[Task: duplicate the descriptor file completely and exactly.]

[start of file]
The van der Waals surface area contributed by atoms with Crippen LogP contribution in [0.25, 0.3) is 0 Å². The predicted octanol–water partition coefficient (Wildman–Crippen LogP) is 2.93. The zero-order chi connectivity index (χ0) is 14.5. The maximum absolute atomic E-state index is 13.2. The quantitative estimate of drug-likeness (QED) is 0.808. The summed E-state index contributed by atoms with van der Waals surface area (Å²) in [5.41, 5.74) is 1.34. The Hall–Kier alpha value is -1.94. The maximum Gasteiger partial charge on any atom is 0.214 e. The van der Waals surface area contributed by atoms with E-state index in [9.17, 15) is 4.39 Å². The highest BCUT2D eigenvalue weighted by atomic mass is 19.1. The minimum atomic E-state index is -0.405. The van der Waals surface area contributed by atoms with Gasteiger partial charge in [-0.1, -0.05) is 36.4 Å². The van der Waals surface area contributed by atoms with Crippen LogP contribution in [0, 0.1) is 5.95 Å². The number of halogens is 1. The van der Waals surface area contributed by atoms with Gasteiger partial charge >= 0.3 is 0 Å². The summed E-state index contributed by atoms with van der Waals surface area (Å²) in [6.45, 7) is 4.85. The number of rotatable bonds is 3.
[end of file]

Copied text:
The van der Waals surface area contributed by atoms with Crippen LogP contribution in [0.25, 0.3) is 0 Å². The predicted octanol–water partition coefficient (Wildman–Crippen LogP) is 2.93. The zero-order chi connectivity index (χ0) is 14.5. The maximum absolute atomic E-state index is 13.2. The quantitative estimate of drug-likeness (QED) is 0.808. The summed E-state index contributed by atoms with van der Waals surface area (Å²) in [5.41, 5.74) is 1.34. The Hall–Kier alpha value is -1.94. The maximum Gasteiger partial charge on any atom is 0.214 e. The van der Waals surface area contributed by atoms with E-state index in [9.17, 15) is 4.39 Å². The highest BCUT2D eigenvalue weighted by atomic mass is 19.1. The minimum atomic E-state index is -0.405. The van der Waals surface area contributed by atoms with Gasteiger partial charge in [-0.1, -0.05) is 36.4 Å². The van der Waals surface area contributed by atoms with Crippen LogP contribution in [0, 0.1) is 5.95 Å². The number of halogens is 1. The van der Waals surface area contributed by atoms with Gasteiger partial charge >= 0.3 is 0 Å². The summed E-state index contributed by atoms with van der Waals surface area (Å²) in [6.45, 7) is 4.85. The number of rotatable bonds is 3.